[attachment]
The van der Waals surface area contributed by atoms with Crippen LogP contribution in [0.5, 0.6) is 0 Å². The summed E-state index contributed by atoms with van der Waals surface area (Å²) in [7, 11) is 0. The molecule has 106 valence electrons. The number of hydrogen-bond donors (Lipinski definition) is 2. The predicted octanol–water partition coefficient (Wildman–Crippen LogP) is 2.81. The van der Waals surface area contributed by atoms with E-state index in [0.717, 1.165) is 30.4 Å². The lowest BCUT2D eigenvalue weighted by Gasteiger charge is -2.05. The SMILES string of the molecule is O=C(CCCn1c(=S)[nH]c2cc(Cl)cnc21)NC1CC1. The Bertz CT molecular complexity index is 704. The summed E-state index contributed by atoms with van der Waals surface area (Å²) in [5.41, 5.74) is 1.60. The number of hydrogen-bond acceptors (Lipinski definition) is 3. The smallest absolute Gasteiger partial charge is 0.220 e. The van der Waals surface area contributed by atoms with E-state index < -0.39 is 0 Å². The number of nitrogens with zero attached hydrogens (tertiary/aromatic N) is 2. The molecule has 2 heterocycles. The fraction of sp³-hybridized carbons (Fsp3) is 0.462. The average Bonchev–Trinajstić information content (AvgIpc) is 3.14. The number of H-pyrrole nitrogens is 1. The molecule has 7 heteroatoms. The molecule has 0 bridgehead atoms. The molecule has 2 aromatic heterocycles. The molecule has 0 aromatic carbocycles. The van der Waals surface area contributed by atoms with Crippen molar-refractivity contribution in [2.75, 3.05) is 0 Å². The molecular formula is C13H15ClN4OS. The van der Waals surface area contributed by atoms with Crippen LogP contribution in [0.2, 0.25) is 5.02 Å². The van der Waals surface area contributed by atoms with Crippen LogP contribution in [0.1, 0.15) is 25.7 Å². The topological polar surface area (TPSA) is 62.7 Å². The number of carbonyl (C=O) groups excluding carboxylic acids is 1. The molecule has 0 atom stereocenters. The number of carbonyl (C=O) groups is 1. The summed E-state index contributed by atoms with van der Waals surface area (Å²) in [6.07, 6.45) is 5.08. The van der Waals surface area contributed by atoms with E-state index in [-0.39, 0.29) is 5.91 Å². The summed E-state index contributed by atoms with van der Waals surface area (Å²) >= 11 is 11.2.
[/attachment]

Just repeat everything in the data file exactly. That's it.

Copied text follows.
The van der Waals surface area contributed by atoms with Crippen LogP contribution in [0.5, 0.6) is 0 Å². The summed E-state index contributed by atoms with van der Waals surface area (Å²) in [7, 11) is 0. The molecule has 106 valence electrons. The number of hydrogen-bond donors (Lipinski definition) is 2. The predicted octanol–water partition coefficient (Wildman–Crippen LogP) is 2.81. The van der Waals surface area contributed by atoms with E-state index in [0.717, 1.165) is 30.4 Å². The lowest BCUT2D eigenvalue weighted by Gasteiger charge is -2.05. The SMILES string of the molecule is O=C(CCCn1c(=S)[nH]c2cc(Cl)cnc21)NC1CC1. The Bertz CT molecular complexity index is 704. The summed E-state index contributed by atoms with van der Waals surface area (Å²) in [5.41, 5.74) is 1.60. The number of hydrogen-bond acceptors (Lipinski definition) is 3. The smallest absolute Gasteiger partial charge is 0.220 e. The van der Waals surface area contributed by atoms with E-state index < -0.39 is 0 Å². The number of nitrogens with zero attached hydrogens (tertiary/aromatic N) is 2. The molecule has 2 heterocycles. The fraction of sp³-hybridized carbons (Fsp3) is 0.462. The average Bonchev–Trinajstić information content (AvgIpc) is 3.14. The number of H-pyrrole nitrogens is 1. The molecule has 7 heteroatoms. The molecule has 0 bridgehead atoms. The molecule has 2 aromatic heterocycles. The molecule has 0 aromatic carbocycles. The van der Waals surface area contributed by atoms with Crippen molar-refractivity contribution in [2.75, 3.05) is 0 Å². The molecular formula is C13H15ClN4OS. The van der Waals surface area contributed by atoms with Crippen LogP contribution in [0.2, 0.25) is 5.02 Å². The van der Waals surface area contributed by atoms with Crippen LogP contribution in [0.1, 0.15) is 25.7 Å². The topological polar surface area (TPSA) is 62.7 Å². The number of carbonyl (C=O) groups excluding carboxylic acids is 1. The molecule has 0 atom stereocenters. The number of carbonyl (C=O) groups is 1. The summed E-state index contributed by atoms with van der Waals surface area (Å²) in [6.07, 6.45) is 5.08. The van der Waals surface area contributed by atoms with E-state index in [-0.39, 0.29) is 5.91 Å². The summed E-state index contributed by atoms with van der Waals surface area (Å²) >= 11 is 11.2.